Paul V A Fine
Affiliation: University of Utah
- Herbivores promote habitat specialization by trees in Amazonian forestsPaul V A Fine
Department of Biology, University of Utah, 257 S 1400 East, Salt Lake City, UT 84112, USA
Science 305:663-5. 2004..Therefore, habitat specialization in this system results from an interaction of herbivore pressure with soil type...
- The growth-defense trade-off and habitat specialization by plants in Amazonian forestsPaul V A Fine
Department of Biology, University of Utah, Salt Lake City, Utah 84112, USA
Ecology 87:S150-62. 2006..We propose that the growth-defense trade-off is universal and provides an important mechanism by which herbivores govern plant distribution patterns across resource gradients...
- Strong coupling of plant and fungal community structure across western Amazonian rainforestsKabir G Peay
Department of Biology, Stanford University, Stanford, CA 94305, USA
ISME J 7:1852-61. 2013..These data provide a much-needed look at an understudied dimension of the biota in an important ecosystem and supports the hypothesis that fungal communities are involved in the regulation of tropical tree diversity. ..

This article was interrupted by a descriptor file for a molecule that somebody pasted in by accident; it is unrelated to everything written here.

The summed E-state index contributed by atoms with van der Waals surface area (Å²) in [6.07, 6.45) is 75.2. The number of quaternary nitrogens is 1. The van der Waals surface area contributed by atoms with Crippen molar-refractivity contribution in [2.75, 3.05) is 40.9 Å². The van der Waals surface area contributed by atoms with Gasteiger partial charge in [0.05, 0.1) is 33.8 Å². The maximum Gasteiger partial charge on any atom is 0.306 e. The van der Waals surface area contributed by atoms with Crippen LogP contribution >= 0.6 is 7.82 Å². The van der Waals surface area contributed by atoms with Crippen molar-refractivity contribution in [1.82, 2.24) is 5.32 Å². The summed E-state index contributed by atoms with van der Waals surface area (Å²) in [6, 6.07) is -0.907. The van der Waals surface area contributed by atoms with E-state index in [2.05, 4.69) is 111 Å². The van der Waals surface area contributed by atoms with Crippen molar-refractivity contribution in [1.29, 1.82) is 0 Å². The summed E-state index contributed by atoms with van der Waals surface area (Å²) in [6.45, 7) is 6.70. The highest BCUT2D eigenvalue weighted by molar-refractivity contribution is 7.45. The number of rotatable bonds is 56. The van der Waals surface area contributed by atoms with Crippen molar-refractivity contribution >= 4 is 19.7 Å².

- The contribution of edaphic heterogeneity to the evolution and diversity of Burseraceae trees in the western AmazonPaul V A Fine
Department of Biology, University of Utah, 257 South 1400 East, Salt Lake City, Utah 84112, USA
Evolution 59:1464-78. 2005....
- An oxidized squalene derivative from Protium subserratum Engl. (Engl.) growing in PeruJohn Lokvam
Department of Biology, University of Utah, 257 S 1400 E, Salt Lake City, UT 84112, USA
Molecules 17:7451-7. 2012..subserratum young leaf tissue of one ecotype growing in Peru. The structure of 1 was determined by spectroscopic study, including 1 and 2D nuclear magnetic resonance experiments...
- Evidence for a time-integrated species-area effect on the latitudinal gradient in tree diversityPaul V A Fine
Department of Ecology and Evolutionary Biology, University of Michigan, Ann Arbor, Michigan 48109, USA
Am Nat 168:796-804. 2006..These results contribute to explanations for why most lineages have tropical origins and why tropical forests are more diverse than extratropical forests...